On the induction of depressed mood in the laboratory: Evaluation and comparison of the velten and musical procedures

University Department of Psychiatry, University of Oxford, U.K.
Advances in Behaviour Research and Therapy 12/1983; 5(1):27-49. DOI: 10.1016/0146-6402(83)90014-0

ABSTRACT Two techniques for inducing depressed mood in the laboratory are described and evaluated. The Velten mood induction procedure has been shown to mimic the effects of naturally occurring depressed mood on a wide range of variables, some of which are unlikely to be susceptible to faking. It therefore appears that the Velten depression induction produces a state which is a good analogue of mild, naturally occurring retarded depression. However, between 30% and 50% of subjects fail to respond to the Velten. This makes it cumbersome for research purposes and raises questions about the generalizability of results obtained using it. The Musical mood induction procedure has been less extensively researched than the Velten. However the available evidence suggests that it also produces a good analogue of mild, naturally occurring retarded depression. In addition, it has the advantage that almost all subjects respond to it. Some commentators have taken the fact that the Velten procedure can induce depressed mood as evidence for the cognitive theory of depression. It is argued that this conclusion is invalid as it makes unwarranted assumptions about the strategies subjects use in order to change mood during the Velten procedure. Several practical points relating to the use of Velten and Musical induction procedures are discussed.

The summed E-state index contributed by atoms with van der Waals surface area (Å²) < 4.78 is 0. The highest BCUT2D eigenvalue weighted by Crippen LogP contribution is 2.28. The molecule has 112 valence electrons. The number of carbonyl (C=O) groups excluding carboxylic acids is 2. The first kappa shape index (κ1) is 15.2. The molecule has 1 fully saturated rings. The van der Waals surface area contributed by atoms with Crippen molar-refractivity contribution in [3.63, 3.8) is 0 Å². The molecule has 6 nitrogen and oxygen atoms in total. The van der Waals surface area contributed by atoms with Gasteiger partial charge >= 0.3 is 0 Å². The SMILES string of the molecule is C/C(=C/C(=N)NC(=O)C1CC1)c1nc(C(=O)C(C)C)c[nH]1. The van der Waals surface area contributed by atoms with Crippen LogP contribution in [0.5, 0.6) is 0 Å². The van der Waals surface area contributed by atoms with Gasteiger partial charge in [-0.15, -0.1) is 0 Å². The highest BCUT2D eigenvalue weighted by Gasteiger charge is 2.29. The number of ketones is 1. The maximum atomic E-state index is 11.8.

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    • "Taken together, these experimental comparisons and metaanalysis attempts gradually add to our knowledge of different affect/emotion induction procedures' efficacy. However, most studies to date either only focused on a couple of affect induction methods (Brewer et al., 1980; Clark, 1983; Baumgartner et al., 2006a; Jallais and Gilet, 2010) or just targeted one aspect of affective experience (e.g., anger in Lobbestael et al., 2008; sadness in Vuoskoski and Eerola, 2012). To provide a better-rounded picture of major affect induction techniques, a more extensive "
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    • "The present findings may also be used in future research to identify those individuals who are most likely to respond to a depressive mood induction, given the known variability in individual response (Clark, 1983; Martin, 1990). "
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